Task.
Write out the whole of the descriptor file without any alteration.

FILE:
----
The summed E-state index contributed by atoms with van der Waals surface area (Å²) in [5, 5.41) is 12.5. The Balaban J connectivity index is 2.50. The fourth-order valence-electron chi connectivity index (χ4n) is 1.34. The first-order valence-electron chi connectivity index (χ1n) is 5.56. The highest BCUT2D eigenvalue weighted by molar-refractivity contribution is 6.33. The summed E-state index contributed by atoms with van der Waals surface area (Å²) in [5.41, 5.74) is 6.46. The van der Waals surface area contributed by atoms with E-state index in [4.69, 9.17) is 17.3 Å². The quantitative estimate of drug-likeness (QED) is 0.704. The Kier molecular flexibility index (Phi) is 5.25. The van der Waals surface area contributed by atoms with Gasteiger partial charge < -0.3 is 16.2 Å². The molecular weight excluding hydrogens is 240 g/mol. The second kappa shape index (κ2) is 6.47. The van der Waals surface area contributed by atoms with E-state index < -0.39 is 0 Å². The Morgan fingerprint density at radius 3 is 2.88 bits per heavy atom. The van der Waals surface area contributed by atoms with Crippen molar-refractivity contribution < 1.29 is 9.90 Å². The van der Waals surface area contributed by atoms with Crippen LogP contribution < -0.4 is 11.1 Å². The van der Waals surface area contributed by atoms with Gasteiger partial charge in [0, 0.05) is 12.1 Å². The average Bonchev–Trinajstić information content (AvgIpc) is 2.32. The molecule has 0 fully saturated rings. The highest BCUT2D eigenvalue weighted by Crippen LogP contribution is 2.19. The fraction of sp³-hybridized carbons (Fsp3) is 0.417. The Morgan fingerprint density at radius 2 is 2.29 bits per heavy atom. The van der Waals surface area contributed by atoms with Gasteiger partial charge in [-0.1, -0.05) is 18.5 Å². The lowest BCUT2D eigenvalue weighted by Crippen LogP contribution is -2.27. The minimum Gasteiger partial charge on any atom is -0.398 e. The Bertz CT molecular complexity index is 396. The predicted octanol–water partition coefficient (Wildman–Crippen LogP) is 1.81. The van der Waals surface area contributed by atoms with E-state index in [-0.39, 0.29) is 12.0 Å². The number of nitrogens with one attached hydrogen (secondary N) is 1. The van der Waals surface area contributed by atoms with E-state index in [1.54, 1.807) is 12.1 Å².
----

The summed E-state index contributed by atoms with van der Waals surface area (Å²) in [5, 5.41) is 12.5. The Balaban J connectivity index is 2.50. The fourth-order valence-electron chi connectivity index (χ4n) is 1.34. The first-order valence-electron chi connectivity index (χ1n) is 5.56. The highest BCUT2D eigenvalue weighted by molar-refractivity contribution is 6.33. The summed E-state index contributed by atoms with van der Waals surface area (Å²) in [5.41, 5.74) is 6.46. The van der Waals surface area contributed by atoms with E-state index in [4.69, 9.17) is 17.3 Å². The quantitative estimate of drug-likeness (QED) is 0.704. The Kier molecular flexibility index (Phi) is 5.25. The van der Waals surface area contributed by atoms with Gasteiger partial charge < -0.3 is 16.2 Å². The molecular weight excluding hydrogens is 240 g/mol. The second kappa shape index (κ2) is 6.47. The van der Waals surface area contributed by atoms with E-state index < -0.39 is 0 Å². The Morgan fingerprint density at radius 3 is 2.88 bits per heavy atom. The van der Waals surface area contributed by atoms with Crippen molar-refractivity contribution < 1.29 is 9.90 Å². The van der Waals surface area contributed by atoms with Crippen LogP contribution < -0.4 is 11.1 Å². The van der Waals surface area contributed by atoms with Gasteiger partial charge in [0, 0.05) is 12.1 Å². The average Bonchev–Trinajstić information content (AvgIpc) is 2.32. The molecule has 0 fully saturated rings. The highest BCUT2D eigenvalue weighted by Crippen LogP contribution is 2.19. The fraction of sp³-hybridized carbons (Fsp3) is 0.417. The Morgan fingerprint density at radius 2 is 2.29 bits per heavy atom. The van der Waals surface area contributed by atoms with Gasteiger partial charge in [-0.1, -0.05) is 18.5 Å². The lowest BCUT2D eigenvalue weighted by Crippen LogP contribution is -2.27. The minimum Gasteiger partial charge on any atom is -0.398 e. The Bertz CT molecular complexity index is 396. The predicted octanol–water partition coefficient (Wildman–Crippen LogP) is 1.81. The van der Waals surface area contributed by atoms with E-state index in [-0.39, 0.29) is 12.0 Å². The number of nitrogens with one attached hydrogen (secondary N) is 1. The van der Waals surface area contributed by atoms with E-state index in [1.54, 1.807) is 12.1 Å².